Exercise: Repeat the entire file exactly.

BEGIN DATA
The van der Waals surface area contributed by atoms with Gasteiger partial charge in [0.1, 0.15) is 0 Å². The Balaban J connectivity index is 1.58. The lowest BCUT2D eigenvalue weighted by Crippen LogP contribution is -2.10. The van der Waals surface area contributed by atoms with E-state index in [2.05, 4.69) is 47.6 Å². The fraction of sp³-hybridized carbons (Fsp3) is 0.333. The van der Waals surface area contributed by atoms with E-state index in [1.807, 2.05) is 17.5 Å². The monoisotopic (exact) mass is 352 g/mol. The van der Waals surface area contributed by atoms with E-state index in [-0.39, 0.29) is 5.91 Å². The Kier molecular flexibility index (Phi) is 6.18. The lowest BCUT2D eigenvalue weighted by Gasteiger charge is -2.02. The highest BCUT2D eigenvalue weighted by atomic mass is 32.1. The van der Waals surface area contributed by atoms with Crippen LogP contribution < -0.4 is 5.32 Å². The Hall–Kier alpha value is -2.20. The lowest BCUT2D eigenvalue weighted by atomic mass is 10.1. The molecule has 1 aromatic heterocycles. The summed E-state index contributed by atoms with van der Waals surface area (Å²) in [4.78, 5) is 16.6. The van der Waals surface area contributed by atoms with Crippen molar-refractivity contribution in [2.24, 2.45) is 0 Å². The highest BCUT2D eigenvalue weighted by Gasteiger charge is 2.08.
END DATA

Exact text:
The van der Waals surface area contributed by atoms with Gasteiger partial charge in [0.1, 0.15) is 0 Å². The Balaban J connectivity index is 1.58. The lowest BCUT2D eigenvalue weighted by Crippen LogP contribution is -2.10. The van der Waals surface area contributed by atoms with E-state index in [2.05, 4.69) is 47.6 Å². The fraction of sp³-hybridized carbons (Fsp3) is 0.333. The van der Waals surface area contributed by atoms with E-state index in [1.807, 2.05) is 17.5 Å². The monoisotopic (exact) mass is 352 g/mol. The van der Waals surface area contributed by atoms with E-state index in [-0.39, 0.29) is 5.91 Å². The Kier molecular flexibility index (Phi) is 6.18. The lowest BCUT2D eigenvalue weighted by Gasteiger charge is -2.02. The highest BCUT2D eigenvalue weighted by atomic mass is 32.1. The van der Waals surface area contributed by atoms with Crippen LogP contribution < -0.4 is 5.32 Å². The Hall–Kier alpha value is -2.20. The lowest BCUT2D eigenvalue weighted by atomic mass is 10.1. The molecule has 1 aromatic heterocycles. The summed E-state index contributed by atoms with van der Waals surface area (Å²) in [4.78, 5) is 16.6. The van der Waals surface area contributed by atoms with Crippen molar-refractivity contribution in [2.24, 2.45) is 0 Å². The highest BCUT2D eigenvalue weighted by Gasteiger charge is 2.08.